Gruschwitz’s catch-cry for his clients is all about sharing emotions to keep potential customers and clients connected to your brand. “It’s always about telling a story,” he says. “With this concept, you need to connect the food to the retail offerings. Everything has to belong.”
Gruschwitz uses the example of a store in Berlin called TYPE HYPE to illustrate his storytelling point. The store sells typography items – such as high-end printed postcards, notebooks and diaries. But the big difference is that the owner of the store, who is a graphic designer by trade, tells the story of the old book printing craft through his store and products.
“Back in the old days of book printing, the workers in that field were always in contact with lead and were in danger of being poisoned. Life expectancy was not great,” Gruschwitz explains. “So the way to possibly avoid this fate, they thought back then, was to drink fresh milk. So book printing companies gave their employees free milk to drink.”
So that is how TYPE HYPE has successfully linked in milk in its retail store. “The store owner sells fresh milk from regional farms, fresh baked bread and other high quality products, including special wines, spirits and cakes,” he explains. There is also an arty hotel next door, so its residents eat breakfast at the store and enjoy the atmosphere. All of this, again, creates an emotional experience for the customer and a warm community in which the customer can interact with others and new products.
Gruschwitz also uses the Weber BBQ store in Berlin as a great example of retail storytelling by exploring the heritage of barbecued food. “It’s the only store in Europe where you grill food on a normal outdoor grill (charcoal, electric or gas) in the store! You can bring your own meat and your friends, and make a dinner with the ‘grill master’ – the in-store chef on the BBQ! Amazing.”
Vertical gardens and plant-life in store is not something new, but it is a trend that is developing as people become more and more interested in food and where the produce that they are consuming comes from. The concept is now being used in stores, and this creates not only an aesthetically pleasing environment but also means that people are breathing in good fresh air and are surrounded by greenery in a city.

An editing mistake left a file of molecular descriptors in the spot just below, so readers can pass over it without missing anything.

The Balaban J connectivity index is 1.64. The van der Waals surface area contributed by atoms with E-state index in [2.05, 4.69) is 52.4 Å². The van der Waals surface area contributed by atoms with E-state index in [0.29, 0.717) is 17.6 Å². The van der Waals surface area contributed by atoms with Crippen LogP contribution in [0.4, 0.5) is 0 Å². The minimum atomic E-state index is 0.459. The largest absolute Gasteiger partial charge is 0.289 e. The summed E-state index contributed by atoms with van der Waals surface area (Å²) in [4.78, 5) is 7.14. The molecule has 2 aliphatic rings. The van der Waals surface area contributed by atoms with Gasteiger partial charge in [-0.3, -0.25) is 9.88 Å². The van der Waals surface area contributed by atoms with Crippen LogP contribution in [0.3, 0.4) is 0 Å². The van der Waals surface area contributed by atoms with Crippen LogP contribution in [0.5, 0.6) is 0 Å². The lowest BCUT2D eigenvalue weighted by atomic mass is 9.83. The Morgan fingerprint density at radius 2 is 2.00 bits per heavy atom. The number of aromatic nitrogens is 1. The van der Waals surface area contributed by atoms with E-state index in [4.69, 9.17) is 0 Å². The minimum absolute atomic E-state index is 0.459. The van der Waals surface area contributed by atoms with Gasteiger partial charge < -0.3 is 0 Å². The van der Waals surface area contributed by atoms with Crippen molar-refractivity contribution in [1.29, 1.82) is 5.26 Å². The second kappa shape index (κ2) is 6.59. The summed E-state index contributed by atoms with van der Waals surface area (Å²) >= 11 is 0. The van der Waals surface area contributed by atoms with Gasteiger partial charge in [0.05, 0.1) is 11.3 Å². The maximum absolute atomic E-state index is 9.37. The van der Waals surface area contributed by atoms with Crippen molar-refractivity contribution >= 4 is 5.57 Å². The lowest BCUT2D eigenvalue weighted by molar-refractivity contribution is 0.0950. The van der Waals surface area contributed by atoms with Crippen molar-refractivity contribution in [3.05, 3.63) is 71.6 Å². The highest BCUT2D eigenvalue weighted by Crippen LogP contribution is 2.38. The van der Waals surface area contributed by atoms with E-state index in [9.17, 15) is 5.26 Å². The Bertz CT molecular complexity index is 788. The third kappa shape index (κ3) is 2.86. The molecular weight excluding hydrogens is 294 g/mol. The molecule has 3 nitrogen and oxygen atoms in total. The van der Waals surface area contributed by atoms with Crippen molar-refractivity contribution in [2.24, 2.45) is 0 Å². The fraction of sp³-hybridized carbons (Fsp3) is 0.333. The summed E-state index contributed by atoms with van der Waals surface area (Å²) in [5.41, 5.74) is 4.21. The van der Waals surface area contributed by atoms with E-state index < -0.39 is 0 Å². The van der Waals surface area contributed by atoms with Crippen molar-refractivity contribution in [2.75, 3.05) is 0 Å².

“Vertical gardening is not only for decoration as it once was,” says Gruschwitz. “It is becoming a micro-solution for health in that people can grow vegetables and produce their own nutrition.” The idea can be expanded as storeowners can grow their produce anywhere in their building under hydroponic conditions – in the cellar or warehouse or storage areas. They can be producing their own food while running a retail business. And if a retailer can also use that food in their in-store café, even better.
Another trend that Gruschwitz has noticed taking hold that also works well with the sustainable/green movement, is the use of transparent concrete, which is a combination of glass-fiber and concrete. It results in a transparent wall, causing less artificial light being used. “The new movement in this sector is about not taking energy, but rather about creating energy within a building,” says Gruschwitz.
As they say, necessity is the mother of invention, so the fact that retailers have had to change their entire approach to selling product in today’s world is not a bad thing. Rather, it has created an exciting new movement that embraces fresh concepts aimed at involving people more in retail operations. Instead of retailers just selling products to people, they are aiming to welcome them into a community. On or offline, that is a beautiful thing.
To learn more about retail design, Wolfgang Gruschwitz and the projects of Gruschwitz GmbH, visit http://gruschwitz.de.